Poached parrot

Yellow-naped parrots have exquisite plumage. With emerald-green feathers and the distinctive yellow sunburst on the back of their neck, these beautiful birds adorn the trees of Central America, from Mexico to Costa Rica.

Like many amazon parrot species, yellow-naped parrots are highly intelligent and sociable. They prefer to rest and sleep in larger groups, which offers greater protection. Their favoured roosting spots are sometimes occupied by several hundred individuals, creating a glittering green-and-yellow mass among the branches.

Yellow-naped parrots are absolutely vital for the health of their forest home. They play a critical role in seed dispersal, helping to ensure that a wide variety of tree species can regenerate. As long-distance flyers, they can also help the forest to grow beyond its existing reaches, expanding it over time.

Unfortunately, evidence shows that their numbers are currently dropping rapidly.

At a glance
Amazona auropalliata
Critically Endangered Critically Endangered
Costa Rica Costa Rica El Salvador El Salvador Guatemala Guatemala Honduras Honduras Mexico Mexico Nicaragua Nicaragua





Estimated in the wild:

c.2,500 adults

Yellow-naped parrot facts

  • They are absolutely brilliant mimics.
  • Yellow-naped parrots are powerful flyers and can travel long distances.
  • As fruit eaters, they perform a valuable role as seed dispersers.
  • They are monogamous; once they reach maturity at two years old, they mate for life.
  • Their nest cavities are located in tree holes as high as 30m above ground level.
  • While the female parrot is incubating her eggs and tending the chicks, the male will bring back food but will not enter the nest hole.
  • Breeding pairs are territorial, and tend to keep to their own areas.

Extremely rarely, yellow-naped parrots can be a powder-blue colour.


The latest estimated global adult population of this parrot.


The maximum survival chances of these chicks in transit when they’re captured from the wild.

Conservation story

Unfortunately the combination of intelligence and mimicry ability makes this parrot a valuable target for poachers. Rather than targeting the adults, they go for the more vulnerable eggs and chicks – which are then sold into the domestic and international pet trade.

Seizing these birds from the wild and putting them in captivity is driving them into extinction. The level of predation by pet hunters is completely unsustainable. In some locations, up to 100% of nests have been poached, with disastrous results for the local population. Even in the parrot’s main strongholds, numbers are thought to have halved in the past decade.

Furthermore, there are concerns that parasites could be affecting the parrots’ health, damaging their chances of survival even more.

Habitat loss as a result of forest clearance for agricultural expansion is exacerbating the crisis for the plummeting population. The parrot’s Red List status has steadily escalated from Least Concern (2004), to Endangered (2017), to Critically Endangered (2021) reflecting the ongoing decline in numbers.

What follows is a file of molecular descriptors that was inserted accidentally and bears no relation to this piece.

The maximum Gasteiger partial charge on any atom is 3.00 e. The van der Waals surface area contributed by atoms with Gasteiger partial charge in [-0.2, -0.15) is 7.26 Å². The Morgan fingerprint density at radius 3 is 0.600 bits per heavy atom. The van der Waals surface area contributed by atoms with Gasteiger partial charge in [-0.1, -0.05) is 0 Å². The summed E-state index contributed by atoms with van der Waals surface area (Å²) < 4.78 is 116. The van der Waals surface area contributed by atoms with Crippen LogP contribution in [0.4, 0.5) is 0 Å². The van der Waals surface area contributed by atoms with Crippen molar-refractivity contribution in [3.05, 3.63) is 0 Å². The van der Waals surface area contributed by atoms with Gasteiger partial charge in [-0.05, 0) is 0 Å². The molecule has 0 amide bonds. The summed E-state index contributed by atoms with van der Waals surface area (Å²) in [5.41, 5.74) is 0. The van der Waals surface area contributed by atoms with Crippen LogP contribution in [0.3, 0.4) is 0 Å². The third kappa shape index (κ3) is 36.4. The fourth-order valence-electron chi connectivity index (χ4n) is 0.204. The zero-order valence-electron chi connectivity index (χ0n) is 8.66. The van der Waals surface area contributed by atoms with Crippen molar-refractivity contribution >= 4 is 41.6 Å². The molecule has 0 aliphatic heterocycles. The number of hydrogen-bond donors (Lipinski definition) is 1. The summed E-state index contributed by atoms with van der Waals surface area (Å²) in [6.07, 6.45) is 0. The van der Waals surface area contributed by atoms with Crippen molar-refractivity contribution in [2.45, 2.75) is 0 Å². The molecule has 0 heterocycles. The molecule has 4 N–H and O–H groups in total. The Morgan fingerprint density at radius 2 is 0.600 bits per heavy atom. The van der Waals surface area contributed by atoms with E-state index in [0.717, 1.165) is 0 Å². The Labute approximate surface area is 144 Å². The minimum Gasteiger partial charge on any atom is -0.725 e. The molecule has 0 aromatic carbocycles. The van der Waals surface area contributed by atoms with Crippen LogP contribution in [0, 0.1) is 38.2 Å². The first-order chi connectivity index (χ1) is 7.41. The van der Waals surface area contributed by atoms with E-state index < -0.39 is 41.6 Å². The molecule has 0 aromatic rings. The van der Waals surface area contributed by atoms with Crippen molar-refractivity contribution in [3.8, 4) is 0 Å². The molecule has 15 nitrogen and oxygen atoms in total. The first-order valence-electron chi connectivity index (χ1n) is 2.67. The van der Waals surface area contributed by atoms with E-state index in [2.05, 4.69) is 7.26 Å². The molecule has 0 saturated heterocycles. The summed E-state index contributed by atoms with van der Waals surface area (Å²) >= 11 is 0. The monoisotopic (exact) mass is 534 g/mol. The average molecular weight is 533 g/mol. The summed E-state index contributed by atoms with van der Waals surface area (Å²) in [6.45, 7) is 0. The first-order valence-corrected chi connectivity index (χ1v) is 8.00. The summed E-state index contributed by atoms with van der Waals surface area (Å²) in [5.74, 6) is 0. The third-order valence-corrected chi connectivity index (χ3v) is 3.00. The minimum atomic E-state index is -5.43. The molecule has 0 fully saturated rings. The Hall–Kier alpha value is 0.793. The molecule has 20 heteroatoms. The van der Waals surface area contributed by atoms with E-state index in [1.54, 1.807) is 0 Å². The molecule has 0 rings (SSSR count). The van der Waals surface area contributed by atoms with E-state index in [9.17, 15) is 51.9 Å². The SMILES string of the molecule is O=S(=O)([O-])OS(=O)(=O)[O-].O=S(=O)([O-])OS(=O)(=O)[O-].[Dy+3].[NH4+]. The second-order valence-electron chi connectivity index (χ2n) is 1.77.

How FFI is helping to save the yellow-naped parrot

Fauna & Flora International (FFI) and its partners in Central America are working to save the yellow-naped parrot through the empowerment of local people.

In Nicaragua, FFI is working with local conservation group Biometepe on the island of Ometepe to monitor a significant population estimated at 1,000-1,200 individuals, making sure that the parrots are safe and that numbers remain stable. In the process we are discovering more about the birds’ behaviour, enabling us to protect them more effectively.

The project team is also working with local communities to better protect the nests. Once active nests have been identified and mapped, community-led patrols are put in place to combat poaching and help secure the parrot population.

Meanwhile, FFI and Biometepe are engaging with schools and the wider community to spread the word about the threats the parrots face – particularly from the pet trade – and the impact this is having upon wild populations.

Raising awareness of the plight of the parrots, and encouraging communities to value them as part of their cultural heritage, is vital to the long-term success of the programme.

Angelica Valdivia, FFI’s Country Director, says: “FFI believes that the conservation of the species depends on increased environmental awareness among residents and effective law enforcement to deter those who are taking part in the illegal trade of parrots.”

FFI wants to establish Ometepe as a safe haven for these unique and special birds, where they are protected by the people who live closest to them. Saving the yellow-naped parrot will, in turn, help to safeguard the forest and the livelihoods of the communities who depend on it.